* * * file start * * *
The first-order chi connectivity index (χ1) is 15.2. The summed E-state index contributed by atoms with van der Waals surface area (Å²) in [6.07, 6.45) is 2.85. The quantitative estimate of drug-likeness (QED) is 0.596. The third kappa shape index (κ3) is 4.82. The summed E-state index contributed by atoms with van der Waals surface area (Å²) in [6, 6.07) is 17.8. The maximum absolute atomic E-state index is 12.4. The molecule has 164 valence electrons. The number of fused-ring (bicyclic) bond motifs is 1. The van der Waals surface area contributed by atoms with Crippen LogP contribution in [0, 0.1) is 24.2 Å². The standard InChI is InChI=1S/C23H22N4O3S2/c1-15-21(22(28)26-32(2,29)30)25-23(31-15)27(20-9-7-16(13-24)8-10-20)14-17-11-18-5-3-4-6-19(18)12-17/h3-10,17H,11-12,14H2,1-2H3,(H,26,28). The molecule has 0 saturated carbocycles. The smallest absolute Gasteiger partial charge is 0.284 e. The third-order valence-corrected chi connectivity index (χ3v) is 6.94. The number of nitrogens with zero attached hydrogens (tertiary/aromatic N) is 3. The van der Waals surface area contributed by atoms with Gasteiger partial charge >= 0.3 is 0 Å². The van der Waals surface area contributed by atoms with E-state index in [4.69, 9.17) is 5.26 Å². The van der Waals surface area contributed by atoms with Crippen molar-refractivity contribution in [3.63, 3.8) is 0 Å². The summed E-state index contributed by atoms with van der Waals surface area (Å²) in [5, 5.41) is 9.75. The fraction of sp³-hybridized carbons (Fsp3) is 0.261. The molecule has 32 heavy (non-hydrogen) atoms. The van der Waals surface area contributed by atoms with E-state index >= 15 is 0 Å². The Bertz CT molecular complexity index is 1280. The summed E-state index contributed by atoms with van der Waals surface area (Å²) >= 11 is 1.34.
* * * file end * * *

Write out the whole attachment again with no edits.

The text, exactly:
The first-order chi connectivity index (χ1) is 15.2. The summed E-state index contributed by atoms with van der Waals surface area (Å²) in [6.07, 6.45) is 2.85. The quantitative estimate of drug-likeness (QED) is 0.596. The third kappa shape index (κ3) is 4.82. The summed E-state index contributed by atoms with van der Waals surface area (Å²) in [6, 6.07) is 17.8. The maximum absolute atomic E-state index is 12.4. The molecule has 164 valence electrons. The number of fused-ring (bicyclic) bond motifs is 1. The van der Waals surface area contributed by atoms with Crippen LogP contribution in [0, 0.1) is 24.2 Å². The standard InChI is InChI=1S/C23H22N4O3S2/c1-15-21(22(28)26-32(2,29)30)25-23(31-15)27(20-9-7-16(13-24)8-10-20)14-17-11-18-5-3-4-6-19(18)12-17/h3-10,17H,11-12,14H2,1-2H3,(H,26,28). The molecule has 0 saturated carbocycles. The smallest absolute Gasteiger partial charge is 0.284 e. The third-order valence-corrected chi connectivity index (χ3v) is 6.94. The number of nitrogens with zero attached hydrogens (tertiary/aromatic N) is 3. The van der Waals surface area contributed by atoms with Gasteiger partial charge >= 0.3 is 0 Å². The van der Waals surface area contributed by atoms with E-state index in [4.69, 9.17) is 5.26 Å². The van der Waals surface area contributed by atoms with Crippen molar-refractivity contribution in [3.63, 3.8) is 0 Å². The summed E-state index contributed by atoms with van der Waals surface area (Å²) in [5, 5.41) is 9.75. The fraction of sp³-hybridized carbons (Fsp3) is 0.261. The molecule has 32 heavy (non-hydrogen) atoms. The van der Waals surface area contributed by atoms with E-state index >= 15 is 0 Å². The Bertz CT molecular complexity index is 1280. The summed E-state index contributed by atoms with van der Waals surface area (Å²) >= 11 is 1.34.